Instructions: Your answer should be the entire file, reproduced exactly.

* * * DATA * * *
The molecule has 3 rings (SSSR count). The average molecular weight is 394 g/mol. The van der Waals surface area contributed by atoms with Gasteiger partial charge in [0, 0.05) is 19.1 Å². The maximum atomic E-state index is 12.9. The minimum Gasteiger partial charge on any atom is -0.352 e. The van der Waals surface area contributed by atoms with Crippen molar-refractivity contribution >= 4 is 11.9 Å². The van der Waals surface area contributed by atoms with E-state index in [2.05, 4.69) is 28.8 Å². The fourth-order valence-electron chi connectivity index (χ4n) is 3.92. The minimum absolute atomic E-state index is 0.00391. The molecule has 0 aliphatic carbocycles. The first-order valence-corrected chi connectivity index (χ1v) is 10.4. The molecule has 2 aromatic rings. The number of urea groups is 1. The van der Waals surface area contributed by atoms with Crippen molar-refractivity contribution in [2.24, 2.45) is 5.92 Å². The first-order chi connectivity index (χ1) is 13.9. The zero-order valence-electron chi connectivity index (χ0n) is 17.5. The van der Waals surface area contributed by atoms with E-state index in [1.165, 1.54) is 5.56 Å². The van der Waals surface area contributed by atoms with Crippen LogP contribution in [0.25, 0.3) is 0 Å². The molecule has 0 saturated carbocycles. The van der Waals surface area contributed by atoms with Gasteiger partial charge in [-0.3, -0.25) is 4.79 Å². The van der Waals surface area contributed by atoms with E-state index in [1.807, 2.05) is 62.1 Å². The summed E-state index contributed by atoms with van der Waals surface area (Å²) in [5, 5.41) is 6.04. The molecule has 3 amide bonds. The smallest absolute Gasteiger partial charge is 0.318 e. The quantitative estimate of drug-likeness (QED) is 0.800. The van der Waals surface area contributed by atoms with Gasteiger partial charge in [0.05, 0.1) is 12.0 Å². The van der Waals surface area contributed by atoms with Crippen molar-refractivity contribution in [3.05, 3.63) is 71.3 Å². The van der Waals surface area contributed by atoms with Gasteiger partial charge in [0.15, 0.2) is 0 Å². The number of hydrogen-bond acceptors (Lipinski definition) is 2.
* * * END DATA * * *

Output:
The molecule has 3 rings (SSSR count). The average molecular weight is 394 g/mol. The van der Waals surface area contributed by atoms with Gasteiger partial charge in [0, 0.05) is 19.1 Å². The maximum atomic E-state index is 12.9. The minimum Gasteiger partial charge on any atom is -0.352 e. The van der Waals surface area contributed by atoms with Crippen molar-refractivity contribution >= 4 is 11.9 Å². The van der Waals surface area contributed by atoms with E-state index in [2.05, 4.69) is 28.8 Å². The fourth-order valence-electron chi connectivity index (χ4n) is 3.92. The minimum absolute atomic E-state index is 0.00391. The molecule has 0 aliphatic carbocycles. The first-order valence-corrected chi connectivity index (χ1v) is 10.4. The molecule has 2 aromatic rings. The number of urea groups is 1. The van der Waals surface area contributed by atoms with Crippen molar-refractivity contribution in [2.24, 2.45) is 5.92 Å². The first-order chi connectivity index (χ1) is 13.9. The zero-order valence-electron chi connectivity index (χ0n) is 17.5. The van der Waals surface area contributed by atoms with E-state index in [1.165, 1.54) is 5.56 Å². The van der Waals surface area contributed by atoms with Crippen LogP contribution in [0.25, 0.3) is 0 Å². The molecule has 0 saturated carbocycles. The van der Waals surface area contributed by atoms with Gasteiger partial charge in [-0.3, -0.25) is 4.79 Å². The van der Waals surface area contributed by atoms with E-state index in [1.807, 2.05) is 62.1 Å². The summed E-state index contributed by atoms with van der Waals surface area (Å²) in [5, 5.41) is 6.04. The molecule has 3 amide bonds. The smallest absolute Gasteiger partial charge is 0.318 e. The quantitative estimate of drug-likeness (QED) is 0.800. The van der Waals surface area contributed by atoms with Gasteiger partial charge in [0.05, 0.1) is 12.0 Å². The van der Waals surface area contributed by atoms with Crippen molar-refractivity contribution in [3.05, 3.63) is 71.3 Å². The van der Waals surface area contributed by atoms with Gasteiger partial charge in [0.15, 0.2) is 0 Å². The number of hydrogen-bond acceptors (Lipinski definition) is 2.